In some design thinking that runs on more traditional lines, the architectural planning of spaces and movement come into play in two different ways this week.
- Game Maker’s Toolkit – How (and why) Spelunky makes its own levels | YouTube (Video: captions are auto-generated)
Game Maker’s Toolkit shares some insights into procedural level design gleaned from the new book on Spelunky
- Maps to the Stars (of development) | Gamasutra blogs
In what is legitimately one of the most exciting things I’ve seen all week, John Szczepaniak shares the office layouts he gathered during his oral histories of Japanese games
With the release of Dark Souls 3 this week, a title seems has leapt instantly to a place in the canon of video game design history. Much of the writing on Dark Souls 3 reflects this. Pieces of writing that would ordinarily boil down to a list of features and flaws, have instead answered more challenging questions about title’s significance. As it happens, this comes in the same week as a couple of provocative pieces on canonicity in other contexts.
- American Journal of Play 8.2 – The Ludologist
Jesper Juul links out to the latest issue of the American Journal of Play 8.2
- Final Fantasy VII’s Legacy Gets Everything About Final Fantasy VII Wrong :: Games :: Features :: Paste
Harry Mackin offers a well-reasoned argument about the contribution of Final Fantasy VII to gaming’s canon.
- Rejecting the Now, “More Light: Media Art from Atlanta” at Eyedrum
Dan Weiskopf gives an overview and critique of a fascinating exhibition of new media art in Atlanta, Georgia.
“This tale, I think, goes some distance towards explaining why so much new media art is mired in nostalgic reverie, despite its patina of geekish futurism. Cultural history suggests that “the look of now” tends to age badly. This is no less true in technology than in fashion and hairstyles. Any new style or medium runs the risk of being obsolete tomorrow, discarded and bulldozed under”
Dark Souls 3
- Dark Souls 3 review – the grandiose end to an unmatched trilogy | Technology | The Guardian
Simon Parkin addresses Dark Souls III as a text carrying the heavy weight of video games canon on its back
- Dark Souls 3: The Kotaku Review
Patrick Klepek sees Dark Souls III as a refinement of its predecessors and a fitting end to a cornerstone of game design canon
- Dark Souls III: Super Dark Souls World | Kill Screen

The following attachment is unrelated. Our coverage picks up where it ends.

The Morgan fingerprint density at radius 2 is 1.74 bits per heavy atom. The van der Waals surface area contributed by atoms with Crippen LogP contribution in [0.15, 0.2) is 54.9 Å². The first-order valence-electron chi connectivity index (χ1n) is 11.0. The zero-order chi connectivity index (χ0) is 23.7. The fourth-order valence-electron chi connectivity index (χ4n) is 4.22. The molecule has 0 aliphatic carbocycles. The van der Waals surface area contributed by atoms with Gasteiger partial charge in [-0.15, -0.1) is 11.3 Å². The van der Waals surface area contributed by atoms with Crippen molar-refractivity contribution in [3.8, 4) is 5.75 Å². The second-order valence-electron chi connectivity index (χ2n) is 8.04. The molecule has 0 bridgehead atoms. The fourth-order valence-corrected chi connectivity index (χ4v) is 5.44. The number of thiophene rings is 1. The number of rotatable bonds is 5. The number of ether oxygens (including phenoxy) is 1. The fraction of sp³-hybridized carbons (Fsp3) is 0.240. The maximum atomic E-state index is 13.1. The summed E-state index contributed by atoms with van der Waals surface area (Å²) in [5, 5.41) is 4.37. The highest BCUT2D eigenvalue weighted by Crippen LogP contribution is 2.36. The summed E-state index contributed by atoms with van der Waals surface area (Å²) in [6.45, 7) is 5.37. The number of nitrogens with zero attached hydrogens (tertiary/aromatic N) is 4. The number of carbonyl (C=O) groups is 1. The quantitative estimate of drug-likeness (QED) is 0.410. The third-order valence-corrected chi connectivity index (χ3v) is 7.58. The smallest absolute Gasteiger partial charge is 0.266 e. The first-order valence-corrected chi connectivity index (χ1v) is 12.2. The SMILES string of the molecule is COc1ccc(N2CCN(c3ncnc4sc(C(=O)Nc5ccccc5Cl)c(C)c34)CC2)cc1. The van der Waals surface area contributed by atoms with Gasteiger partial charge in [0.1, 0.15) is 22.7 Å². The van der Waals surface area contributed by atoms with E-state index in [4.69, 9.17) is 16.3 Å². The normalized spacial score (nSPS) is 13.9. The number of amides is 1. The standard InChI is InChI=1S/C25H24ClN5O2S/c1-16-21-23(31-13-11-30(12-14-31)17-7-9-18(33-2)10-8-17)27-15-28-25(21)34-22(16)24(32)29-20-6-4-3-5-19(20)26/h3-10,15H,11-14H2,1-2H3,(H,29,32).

Chris Breault praises the inventive re-orientation of elements from the previous games in the series.
Emily Short and other experts on game narrative have really been spoiling us lately, with excellent pieces week after week on how games tell stories and how stories can be playful.
- Beyond Branching: Quality-Based, Salience-Based, and Waypoint Narrative Structures | Emily Short’s Interactive Storytelling
Emily Short provides an indispensable crash course in interactive narrative structures
- An Examination of Leitmotifs and Their Use to Shape Narrative in UNDERTALE – Part 2 of 2
Jason Yu completes a two-part catalogue of all the leitmotifs in Undertale
- The Division and Kicking the Narrative Can | this cage is worms
Cameron Kunzelman poses a tricky question about MMO narrative design
- What Do You Want? Romance Visual Novels Cater to Your Desires | remeshed.com
Sophie Weeks discovers the pleasures and charms of otome games
“In The Canterbury Tales, the rapist knight in The Wife of Bath’s Tale is sentenced to death unless he can find the answer to a riddle: “What do women want?” And it’s only when he both learns the answer—autonomy, that which he has denied to his victim—and puts it into practice that he gets his happy ending. Women want to choose. And in learning about our own desires through choice-making games, we discover what works and doesn’t work for us. “
Heroism is complicated nowadays, with protagonists in a number of titles having the deal with the consequences of moral dilemmas in which somebody is guaranteed to get hurt.